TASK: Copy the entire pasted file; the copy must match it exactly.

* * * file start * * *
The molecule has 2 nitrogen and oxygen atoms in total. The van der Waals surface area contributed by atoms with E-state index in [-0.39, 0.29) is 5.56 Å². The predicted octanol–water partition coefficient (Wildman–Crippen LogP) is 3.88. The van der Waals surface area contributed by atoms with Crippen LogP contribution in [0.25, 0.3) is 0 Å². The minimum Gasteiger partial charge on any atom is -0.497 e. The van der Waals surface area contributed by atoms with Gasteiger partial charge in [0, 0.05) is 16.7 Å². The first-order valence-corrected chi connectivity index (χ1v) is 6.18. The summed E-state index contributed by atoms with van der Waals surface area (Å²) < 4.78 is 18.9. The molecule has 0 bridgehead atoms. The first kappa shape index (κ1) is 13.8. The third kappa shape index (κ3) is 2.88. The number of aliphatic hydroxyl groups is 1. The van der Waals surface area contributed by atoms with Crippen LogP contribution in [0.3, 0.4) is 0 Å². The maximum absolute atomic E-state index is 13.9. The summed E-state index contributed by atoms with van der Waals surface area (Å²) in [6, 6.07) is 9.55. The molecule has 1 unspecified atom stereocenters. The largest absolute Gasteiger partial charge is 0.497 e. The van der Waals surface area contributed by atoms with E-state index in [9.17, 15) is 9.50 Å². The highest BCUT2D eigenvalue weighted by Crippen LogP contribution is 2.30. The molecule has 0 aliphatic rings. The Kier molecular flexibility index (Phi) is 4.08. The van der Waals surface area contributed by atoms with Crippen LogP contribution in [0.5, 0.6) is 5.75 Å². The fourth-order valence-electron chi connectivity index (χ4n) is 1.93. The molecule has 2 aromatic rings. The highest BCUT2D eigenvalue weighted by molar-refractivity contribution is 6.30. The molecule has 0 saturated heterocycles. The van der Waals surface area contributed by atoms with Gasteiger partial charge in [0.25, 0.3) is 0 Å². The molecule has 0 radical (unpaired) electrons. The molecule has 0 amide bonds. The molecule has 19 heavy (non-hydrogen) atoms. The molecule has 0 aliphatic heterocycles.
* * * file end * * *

The molecule has 2 nitrogen and oxygen atoms in total. The van der Waals surface area contributed by atoms with E-state index in [-0.39, 0.29) is 5.56 Å². The predicted octanol–water partition coefficient (Wildman–Crippen LogP) is 3.88. The van der Waals surface area contributed by atoms with Crippen LogP contribution in [0.25, 0.3) is 0 Å². The minimum Gasteiger partial charge on any atom is -0.497 e. The van der Waals surface area contributed by atoms with Gasteiger partial charge in [0, 0.05) is 16.7 Å². The first-order valence-corrected chi connectivity index (χ1v) is 6.18. The summed E-state index contributed by atoms with van der Waals surface area (Å²) < 4.78 is 18.9. The molecule has 0 bridgehead atoms. The first kappa shape index (κ1) is 13.8. The third kappa shape index (κ3) is 2.88. The number of aliphatic hydroxyl groups is 1. The van der Waals surface area contributed by atoms with Crippen LogP contribution in [0.3, 0.4) is 0 Å². The maximum absolute atomic E-state index is 13.9. The summed E-state index contributed by atoms with van der Waals surface area (Å²) in [6, 6.07) is 9.55. The molecule has 1 unspecified atom stereocenters. The largest absolute Gasteiger partial charge is 0.497 e. The van der Waals surface area contributed by atoms with E-state index in [9.17, 15) is 9.50 Å². The highest BCUT2D eigenvalue weighted by Crippen LogP contribution is 2.30. The molecule has 0 aliphatic rings. The Kier molecular flexibility index (Phi) is 4.08. The van der Waals surface area contributed by atoms with Crippen LogP contribution in [0.5, 0.6) is 5.75 Å². The fourth-order valence-electron chi connectivity index (χ4n) is 1.93. The molecule has 2 aromatic rings. The highest BCUT2D eigenvalue weighted by molar-refractivity contribution is 6.30. The molecule has 0 saturated heterocycles. The van der Waals surface area contributed by atoms with Gasteiger partial charge in [0.25, 0.3) is 0 Å². The molecule has 0 radical (unpaired) electrons. The molecule has 0 amide bonds. The molecule has 19 heavy (non-hydrogen) atoms. The molecule has 0 aliphatic heterocycles.